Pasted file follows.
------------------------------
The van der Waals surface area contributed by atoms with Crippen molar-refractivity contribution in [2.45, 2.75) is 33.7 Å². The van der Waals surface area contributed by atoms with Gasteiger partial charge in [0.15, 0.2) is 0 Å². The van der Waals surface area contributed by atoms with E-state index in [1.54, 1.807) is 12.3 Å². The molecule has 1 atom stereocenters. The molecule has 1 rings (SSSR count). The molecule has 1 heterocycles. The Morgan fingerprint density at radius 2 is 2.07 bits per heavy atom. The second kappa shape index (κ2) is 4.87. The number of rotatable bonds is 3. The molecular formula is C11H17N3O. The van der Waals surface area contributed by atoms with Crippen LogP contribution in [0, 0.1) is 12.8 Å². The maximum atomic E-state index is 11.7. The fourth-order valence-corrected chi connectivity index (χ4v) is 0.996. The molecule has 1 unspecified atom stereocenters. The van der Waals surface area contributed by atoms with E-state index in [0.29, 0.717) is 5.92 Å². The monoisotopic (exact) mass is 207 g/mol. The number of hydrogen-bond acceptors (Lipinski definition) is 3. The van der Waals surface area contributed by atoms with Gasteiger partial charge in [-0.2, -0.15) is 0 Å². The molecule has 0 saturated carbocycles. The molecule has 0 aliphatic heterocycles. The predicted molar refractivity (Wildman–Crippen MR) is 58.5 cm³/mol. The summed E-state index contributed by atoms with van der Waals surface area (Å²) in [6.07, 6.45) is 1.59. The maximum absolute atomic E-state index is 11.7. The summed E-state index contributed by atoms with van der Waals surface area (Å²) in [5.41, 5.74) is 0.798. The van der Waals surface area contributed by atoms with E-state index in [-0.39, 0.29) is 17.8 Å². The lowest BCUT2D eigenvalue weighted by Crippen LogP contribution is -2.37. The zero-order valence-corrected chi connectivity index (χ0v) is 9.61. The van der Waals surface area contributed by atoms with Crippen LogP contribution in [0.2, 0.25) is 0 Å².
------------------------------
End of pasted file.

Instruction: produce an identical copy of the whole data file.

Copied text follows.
The van der Waals surface area contributed by atoms with Crippen molar-refractivity contribution in [2.45, 2.75) is 33.7 Å². The van der Waals surface area contributed by atoms with Gasteiger partial charge in [0.15, 0.2) is 0 Å². The van der Waals surface area contributed by atoms with E-state index in [1.54, 1.807) is 12.3 Å². The molecule has 1 atom stereocenters. The molecule has 1 rings (SSSR count). The molecule has 1 heterocycles. The Morgan fingerprint density at radius 2 is 2.07 bits per heavy atom. The second kappa shape index (κ2) is 4.87. The number of rotatable bonds is 3. The molecular formula is C11H17N3O. The van der Waals surface area contributed by atoms with Crippen LogP contribution in [0, 0.1) is 12.8 Å². The maximum atomic E-state index is 11.7. The fourth-order valence-corrected chi connectivity index (χ4v) is 0.996. The molecule has 1 unspecified atom stereocenters. The van der Waals surface area contributed by atoms with E-state index in [0.29, 0.717) is 5.92 Å². The monoisotopic (exact) mass is 207 g/mol. The number of hydrogen-bond acceptors (Lipinski definition) is 3. The van der Waals surface area contributed by atoms with Gasteiger partial charge in [-0.2, -0.15) is 0 Å². The molecule has 0 saturated carbocycles. The molecule has 0 aliphatic heterocycles. The predicted molar refractivity (Wildman–Crippen MR) is 58.5 cm³/mol. The summed E-state index contributed by atoms with van der Waals surface area (Å²) in [6.07, 6.45) is 1.59. The maximum absolute atomic E-state index is 11.7. The summed E-state index contributed by atoms with van der Waals surface area (Å²) in [5.41, 5.74) is 0.798. The van der Waals surface area contributed by atoms with E-state index in [-0.39, 0.29) is 17.8 Å². The lowest BCUT2D eigenvalue weighted by Crippen LogP contribution is -2.37. The zero-order valence-corrected chi connectivity index (χ0v) is 9.61. The van der Waals surface area contributed by atoms with Crippen LogP contribution in [0.2, 0.25) is 0 Å².